There have been various studies that indicate the beneficial effects of aerobic exercise to the brain. One study showed that greater physical activity in the elderly is associated with greater brain volume in the frontal, temporal, parietal lobes and the hippocampus, decreasing their risks for Alzheimer’s-related dementia by 50%. Individuals who already have mild Alzheimer’s-related cognitive impairment also showed increased brain volumes. A significant improvement in cortical connectivity and activation was observed in one study using functional brain MRI. In line with this, elderly individuals who are physically fit performed better in cognitive testing than their unfit counterparts with similar amounts of exercise.
Exercise also increases levels of Brain-Derived Neurotrophic Factor (BDNF). BDNF is predominantly seen in the brain but its values cannot be directly assessed. The circulating levels of BDNF in blood serum gives an approximate value of BDNF in the brain. BDNF has been widely studied in animals, indicating its role in neuroplasticity and against neuronal atrophy. A study has shown that BDNF level is decreased in individuals with Alzheimer’s dementia. It is also observed that increased BDNF levels are observed in young, healthy individuals with short-term vigorous and long-term endurance exercise. This clearly suggests that younger individuals who are consistently active and do exercise or any form of sport have significantly decreased risk for developing dementia in their old age.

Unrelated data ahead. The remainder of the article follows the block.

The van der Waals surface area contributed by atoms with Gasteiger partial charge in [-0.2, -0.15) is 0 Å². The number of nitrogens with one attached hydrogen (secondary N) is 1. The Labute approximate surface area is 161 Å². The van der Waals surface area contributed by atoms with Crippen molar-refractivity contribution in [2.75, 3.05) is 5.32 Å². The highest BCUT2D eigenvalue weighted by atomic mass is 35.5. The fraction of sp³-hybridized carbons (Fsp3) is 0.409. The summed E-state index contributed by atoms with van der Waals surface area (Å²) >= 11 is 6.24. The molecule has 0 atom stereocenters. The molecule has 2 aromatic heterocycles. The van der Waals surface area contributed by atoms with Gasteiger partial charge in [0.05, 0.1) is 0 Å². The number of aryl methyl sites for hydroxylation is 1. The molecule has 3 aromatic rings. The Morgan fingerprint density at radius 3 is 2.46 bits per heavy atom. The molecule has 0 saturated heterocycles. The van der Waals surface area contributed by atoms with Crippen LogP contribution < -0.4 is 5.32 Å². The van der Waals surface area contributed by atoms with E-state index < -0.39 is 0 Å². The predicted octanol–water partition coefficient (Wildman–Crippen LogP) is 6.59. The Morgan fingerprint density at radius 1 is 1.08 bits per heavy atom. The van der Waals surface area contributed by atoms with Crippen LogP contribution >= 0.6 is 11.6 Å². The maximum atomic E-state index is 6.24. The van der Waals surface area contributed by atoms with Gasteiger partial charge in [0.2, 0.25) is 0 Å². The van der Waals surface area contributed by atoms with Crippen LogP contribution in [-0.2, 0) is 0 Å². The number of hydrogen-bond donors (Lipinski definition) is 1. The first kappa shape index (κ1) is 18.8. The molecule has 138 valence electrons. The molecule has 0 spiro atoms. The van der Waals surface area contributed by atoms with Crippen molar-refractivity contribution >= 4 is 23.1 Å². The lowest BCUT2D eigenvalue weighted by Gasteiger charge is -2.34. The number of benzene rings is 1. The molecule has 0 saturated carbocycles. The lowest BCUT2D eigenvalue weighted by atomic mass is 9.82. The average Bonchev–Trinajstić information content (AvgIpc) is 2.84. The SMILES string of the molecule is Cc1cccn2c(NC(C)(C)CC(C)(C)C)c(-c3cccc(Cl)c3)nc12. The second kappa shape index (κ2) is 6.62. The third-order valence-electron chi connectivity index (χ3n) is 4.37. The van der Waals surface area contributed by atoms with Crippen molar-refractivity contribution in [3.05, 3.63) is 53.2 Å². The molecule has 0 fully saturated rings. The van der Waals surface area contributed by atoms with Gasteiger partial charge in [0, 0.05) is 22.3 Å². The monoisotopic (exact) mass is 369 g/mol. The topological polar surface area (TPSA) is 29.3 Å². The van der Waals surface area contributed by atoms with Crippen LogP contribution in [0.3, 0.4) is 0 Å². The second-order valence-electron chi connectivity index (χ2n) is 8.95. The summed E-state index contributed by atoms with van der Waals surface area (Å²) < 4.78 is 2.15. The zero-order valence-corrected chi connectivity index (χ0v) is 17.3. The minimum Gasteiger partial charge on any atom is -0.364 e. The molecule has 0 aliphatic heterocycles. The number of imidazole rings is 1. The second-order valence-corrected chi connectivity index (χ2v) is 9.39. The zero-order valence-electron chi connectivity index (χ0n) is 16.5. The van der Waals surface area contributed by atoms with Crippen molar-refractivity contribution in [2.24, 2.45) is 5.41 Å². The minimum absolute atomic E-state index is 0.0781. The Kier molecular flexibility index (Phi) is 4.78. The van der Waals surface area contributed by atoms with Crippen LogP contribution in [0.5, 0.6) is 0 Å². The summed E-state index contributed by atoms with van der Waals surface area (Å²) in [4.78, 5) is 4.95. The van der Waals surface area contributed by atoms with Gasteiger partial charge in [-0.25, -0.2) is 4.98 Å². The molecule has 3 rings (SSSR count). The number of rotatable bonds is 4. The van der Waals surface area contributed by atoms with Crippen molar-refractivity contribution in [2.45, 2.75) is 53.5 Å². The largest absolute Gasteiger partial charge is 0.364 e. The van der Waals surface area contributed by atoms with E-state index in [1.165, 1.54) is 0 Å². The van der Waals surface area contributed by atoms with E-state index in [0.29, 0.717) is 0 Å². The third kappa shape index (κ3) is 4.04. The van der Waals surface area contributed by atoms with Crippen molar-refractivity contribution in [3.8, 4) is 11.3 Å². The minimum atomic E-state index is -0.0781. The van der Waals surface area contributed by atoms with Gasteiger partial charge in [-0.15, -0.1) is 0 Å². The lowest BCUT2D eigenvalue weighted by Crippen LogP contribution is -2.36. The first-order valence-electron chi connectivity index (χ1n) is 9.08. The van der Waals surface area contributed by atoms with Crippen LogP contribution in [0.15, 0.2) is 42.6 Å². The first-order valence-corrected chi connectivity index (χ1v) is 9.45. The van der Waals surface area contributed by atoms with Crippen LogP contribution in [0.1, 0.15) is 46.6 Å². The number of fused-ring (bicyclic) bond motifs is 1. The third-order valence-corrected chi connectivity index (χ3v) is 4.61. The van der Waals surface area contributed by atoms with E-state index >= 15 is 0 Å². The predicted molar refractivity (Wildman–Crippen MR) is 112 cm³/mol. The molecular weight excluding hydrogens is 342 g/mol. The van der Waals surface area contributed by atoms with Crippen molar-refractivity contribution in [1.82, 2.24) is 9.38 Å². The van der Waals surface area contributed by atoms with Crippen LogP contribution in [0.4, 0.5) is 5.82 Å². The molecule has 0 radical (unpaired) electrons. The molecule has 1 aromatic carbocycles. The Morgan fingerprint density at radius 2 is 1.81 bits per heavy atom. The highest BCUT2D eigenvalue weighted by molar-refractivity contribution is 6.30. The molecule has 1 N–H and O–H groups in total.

It is also important to note that certain lifestyles and genetic predispositions affect the normal aging process of the brain. A study has noted that increased total serum cholesterol in late middle-aged adults accelerates brain processes related to normal aging. Along with other factors, this increases the risk for development of Alzheimer’s dementia. Exercise, therefore, is one way to minimize this risk.